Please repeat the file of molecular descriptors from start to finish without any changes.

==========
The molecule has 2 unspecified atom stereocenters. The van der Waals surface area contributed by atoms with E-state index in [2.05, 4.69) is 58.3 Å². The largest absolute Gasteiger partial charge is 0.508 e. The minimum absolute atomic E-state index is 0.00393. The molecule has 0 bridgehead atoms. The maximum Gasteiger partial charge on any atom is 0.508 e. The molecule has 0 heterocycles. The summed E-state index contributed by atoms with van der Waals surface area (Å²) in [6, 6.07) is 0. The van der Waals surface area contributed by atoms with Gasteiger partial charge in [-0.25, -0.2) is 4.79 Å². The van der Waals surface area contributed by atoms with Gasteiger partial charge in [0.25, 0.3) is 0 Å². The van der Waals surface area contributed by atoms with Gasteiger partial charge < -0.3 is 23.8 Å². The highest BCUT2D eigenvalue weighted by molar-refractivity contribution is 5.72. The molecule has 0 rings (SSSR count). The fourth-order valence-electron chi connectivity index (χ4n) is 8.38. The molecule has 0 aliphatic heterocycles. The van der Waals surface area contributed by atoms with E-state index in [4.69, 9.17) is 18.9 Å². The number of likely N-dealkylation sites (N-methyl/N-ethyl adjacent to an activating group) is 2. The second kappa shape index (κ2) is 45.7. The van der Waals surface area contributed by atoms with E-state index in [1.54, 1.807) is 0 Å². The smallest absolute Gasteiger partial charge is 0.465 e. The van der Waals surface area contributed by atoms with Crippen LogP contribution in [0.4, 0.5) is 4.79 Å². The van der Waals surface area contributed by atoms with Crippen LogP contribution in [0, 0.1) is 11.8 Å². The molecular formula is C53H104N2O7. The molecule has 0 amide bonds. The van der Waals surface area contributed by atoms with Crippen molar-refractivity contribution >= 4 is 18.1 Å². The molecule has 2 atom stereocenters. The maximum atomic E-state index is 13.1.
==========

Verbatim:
The molecule has 2 unspecified atom stereocenters. The van der Waals surface area contributed by atoms with E-state index in [2.05, 4.69) is 58.3 Å². The largest absolute Gasteiger partial charge is 0.508 e. The minimum absolute atomic E-state index is 0.00393. The molecule has 0 bridgehead atoms. The maximum Gasteiger partial charge on any atom is 0.508 e. The molecule has 0 heterocycles. The summed E-state index contributed by atoms with van der Waals surface area (Å²) in [6, 6.07) is 0. The van der Waals surface area contributed by atoms with Gasteiger partial charge in [-0.25, -0.2) is 4.79 Å². The van der Waals surface area contributed by atoms with Gasteiger partial charge in [0.25, 0.3) is 0 Å². The van der Waals surface area contributed by atoms with Gasteiger partial charge < -0.3 is 23.8 Å². The highest BCUT2D eigenvalue weighted by molar-refractivity contribution is 5.72. The molecule has 0 rings (SSSR count). The fourth-order valence-electron chi connectivity index (χ4n) is 8.38. The molecule has 0 aliphatic heterocycles. The van der Waals surface area contributed by atoms with E-state index in [4.69, 9.17) is 18.9 Å². The number of likely N-dealkylation sites (N-methyl/N-ethyl adjacent to an activating group) is 2. The second kappa shape index (κ2) is 45.7. The van der Waals surface area contributed by atoms with E-state index in [1.54, 1.807) is 0 Å². The smallest absolute Gasteiger partial charge is 0.465 e. The van der Waals surface area contributed by atoms with Crippen LogP contribution in [0.4, 0.5) is 4.79 Å². The van der Waals surface area contributed by atoms with Crippen LogP contribution in [0, 0.1) is 11.8 Å². The molecular formula is C53H104N2O7. The molecule has 0 amide bonds. The van der Waals surface area contributed by atoms with Crippen molar-refractivity contribution >= 4 is 18.1 Å². The molecule has 2 atom stereocenters. The maximum atomic E-state index is 13.1.